‘Failure’ finds a balance between tragedy and fun in latest theatre production


Philip Krinsky

The department of theatre and dance is one of three departments in the College of Arts and Sciences that will make up the new School of the Arts

Nancy Curtis, Editor-In-Chief

It’s 1928, and before year’s end Nelly, June and Gerty, the three Fail sisters, will all tragically lose their lives. But just because there’s tragedy doesn’t mean there isn’t some whimsical fun along the way.

“I really think it’s a true tragic comedy in the sense that I’m looking through this with a comedic lens and a tragic lens at the exact same time,” Corrie Danieley, the director of NKU’s final show of the semester “Failure: A Love Story,” said. “You’ll find when one of the sisters dies it’s humorous and tragic at the same time. And I think that’s just life, you have to find that balance of those things.”

“Failure” is a fairly new play. Written by Chicago native Philip Dawkins, the play follows the Fail sisters and their family, a family that happens to include a few talking animals and clocks.

“The story itself is just so whimsical, it’s kind of magical. It’s just really, really fun,” Victoria Hawley, who plays eldest sister Gerty, said. “I couldn’t imagine myself doing any other show this semester.”

Danieley discovered the show in the summer of 2013 after a friend working at the Illinois Shakespeare Festival produced it. She read the script and immediately knew it was a play she needed to produce.


“When I got the script I fell in love with the story, I just thought it was so sweet and charming,” Danieley said. “It’s quirky and whimsical, there’s a little bit of everything. Plus I just love that time period, the romanticism of it.”


Danieley also loved the play, which features some music, because of the freedom the script granted her. The script of “Failure,” which takes place largely in the two-story Fail home and clock shop, gives no specifics on the look of the set. Since there was no detail on the look, Danieley credits the creative team with really taking on the challenge of dealing with what she calls “magical realism” like making the animals talk.

“It’s been fun, it’s definitely challenging when you’re in magical realism where there’s so many options,” Danieley said.

The other aspect of the play that the playwright left out was the use of narration. In the piece it’s not specified who the narrator is. For this interpretation Danieley chose to use three characters she calls ‘the three graces’ named Beauty, Charm and Creativity. Each of those graces represent an important aspect of the sisters’ personalities as they guide the audience through the story.

“They’re super cool characters and they kind of represent little parts of each of the sisters,” Hawley said. “It’s the way they tell the story, but also the way we as an ensemble tell the story.”

The ensemble, which consists of 16 cast members, five of whom change character multiple times throughout the story, have been giving it their all in rehearsals, according to Danieley.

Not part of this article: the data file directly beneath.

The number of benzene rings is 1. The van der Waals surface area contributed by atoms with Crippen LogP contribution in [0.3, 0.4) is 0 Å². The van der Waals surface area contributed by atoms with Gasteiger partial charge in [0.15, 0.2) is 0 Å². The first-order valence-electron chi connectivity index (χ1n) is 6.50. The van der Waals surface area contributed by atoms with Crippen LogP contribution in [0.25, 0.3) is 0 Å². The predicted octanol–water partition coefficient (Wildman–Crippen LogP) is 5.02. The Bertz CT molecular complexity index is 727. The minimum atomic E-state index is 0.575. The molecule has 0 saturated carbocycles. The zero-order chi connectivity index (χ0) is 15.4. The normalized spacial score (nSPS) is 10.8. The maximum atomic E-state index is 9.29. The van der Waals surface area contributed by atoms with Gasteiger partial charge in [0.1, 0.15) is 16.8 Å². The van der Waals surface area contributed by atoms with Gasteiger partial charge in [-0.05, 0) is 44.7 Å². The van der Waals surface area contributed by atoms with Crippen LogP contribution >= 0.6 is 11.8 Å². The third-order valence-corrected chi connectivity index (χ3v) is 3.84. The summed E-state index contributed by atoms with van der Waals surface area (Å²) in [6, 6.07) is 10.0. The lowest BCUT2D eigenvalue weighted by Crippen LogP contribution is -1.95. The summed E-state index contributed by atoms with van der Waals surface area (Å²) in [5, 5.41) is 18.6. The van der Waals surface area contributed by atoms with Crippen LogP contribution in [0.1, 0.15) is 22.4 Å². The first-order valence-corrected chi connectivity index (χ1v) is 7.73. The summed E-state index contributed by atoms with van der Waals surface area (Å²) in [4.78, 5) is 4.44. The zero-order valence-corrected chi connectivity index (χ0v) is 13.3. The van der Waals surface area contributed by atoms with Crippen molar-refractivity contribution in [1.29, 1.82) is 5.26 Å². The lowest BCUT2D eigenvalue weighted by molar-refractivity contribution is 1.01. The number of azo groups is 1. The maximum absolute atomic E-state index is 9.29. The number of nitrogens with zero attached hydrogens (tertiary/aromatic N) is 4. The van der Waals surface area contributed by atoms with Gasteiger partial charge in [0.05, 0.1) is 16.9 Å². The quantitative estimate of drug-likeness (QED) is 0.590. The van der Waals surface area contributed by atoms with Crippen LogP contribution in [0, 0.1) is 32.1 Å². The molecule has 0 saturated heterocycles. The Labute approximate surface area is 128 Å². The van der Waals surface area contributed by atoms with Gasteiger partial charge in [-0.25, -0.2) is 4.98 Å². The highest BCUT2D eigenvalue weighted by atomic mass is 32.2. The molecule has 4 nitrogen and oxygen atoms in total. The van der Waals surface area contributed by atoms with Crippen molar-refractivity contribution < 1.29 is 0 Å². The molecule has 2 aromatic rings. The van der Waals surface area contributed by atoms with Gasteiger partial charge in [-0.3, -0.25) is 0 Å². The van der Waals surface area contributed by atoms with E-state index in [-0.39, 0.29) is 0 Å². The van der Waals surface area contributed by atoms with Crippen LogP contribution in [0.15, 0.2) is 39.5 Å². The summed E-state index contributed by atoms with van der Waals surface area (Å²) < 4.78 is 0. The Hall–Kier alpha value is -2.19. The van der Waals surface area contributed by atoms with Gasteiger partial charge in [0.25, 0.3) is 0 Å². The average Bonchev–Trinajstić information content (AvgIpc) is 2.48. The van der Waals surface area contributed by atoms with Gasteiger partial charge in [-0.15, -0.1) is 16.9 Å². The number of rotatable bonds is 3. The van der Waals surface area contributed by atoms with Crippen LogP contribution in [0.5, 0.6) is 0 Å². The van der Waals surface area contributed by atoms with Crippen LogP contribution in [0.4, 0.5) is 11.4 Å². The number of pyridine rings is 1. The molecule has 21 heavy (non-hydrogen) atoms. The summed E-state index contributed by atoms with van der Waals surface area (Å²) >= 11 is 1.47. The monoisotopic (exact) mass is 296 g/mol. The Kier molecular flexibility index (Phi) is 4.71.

“I’m really proud of my cast because I’ve approached this show in a new way as a director,” Danieley said. “I’m trying something new, I’m risking. We’ve done a lot of improv and exploration to create a tight ensemble. And the cast seems to really enjoy it.”  

Danieley has also been impressed by the ‘heart on his sleeve’ performance that male lead Hunter Henrickson has been giving. According to Danieley he’s been leaving it all out on the stage emotionally.

“Emotionally he’s all over the place,” Henrickson said of his character. “He really takes on a strong range of the emotional spectrum and human spectrum. To get that effect I’ve used a lot of the techniques that Corrie has implemented into rehearsals.”  

While working on his own performance Henrickson has also loved watching the ensemble.

“Everyone wears multiple hats literally and figuratively; we really form an environment together,” Henrickson said.  

Aside from the many choices it provided, Danieley was also drawn to the piece because of the whimsical qualities. Danieley has a five-year-old son who has remained her inspiration to keep those magical qualities strong in the play.

“His worldview right now, he’s so curious and I think that’s a big part of what theatre is – curiosity,” Danieley said. “Also that so many mundane things in life are magical to him; he’s been inspiring me throughout.”

Hawley was also inspired by people in her life to take on the role of Gerty, the longest living sister. Hawley has two younger brothers, whereas Gerty has her two younger sisters. Much like Gerty though, Hawley sees herself as the caretaker for her brothers.

“And I love my two younger brothers and I felt like I could infuse that love for them into Gerti’s love for her two sisters,” Hawley said.

The show opens this week and both Danieley and Hawley are ready to share the tale with an audience.

“I’m just super excited to share it with everybody. We’ve been working so hard and Corrie has presented us with so many cool ideas,” Hawley said. “I think it’s going to be something really special for people to see.

Danieley is looking forward to seeing the audience connect with the story and its themes.

“I feel like so many of us can relate to love and the fact that time is so fleeting and death and grieving,” Danieley said. “I just hope that the audience comes with an open mind and are eager to see something new.”

For Henrickson it’s been a joy watching the cast grow together and he can’t wait to share that growth with the audience.

“Watching everybody kind of come into their own. There isn’t one person in our cast that hasn’t grown exponentially since day one,” Henrickson said. “From day one we’ve been excited to open…it’s really been our baby.”

“Failure: A Love Story opens in The Corbett Theatre on Nov. 20 and runs through Dec. 7 with a break in shows during the Thanksgiving holiday extended weekend.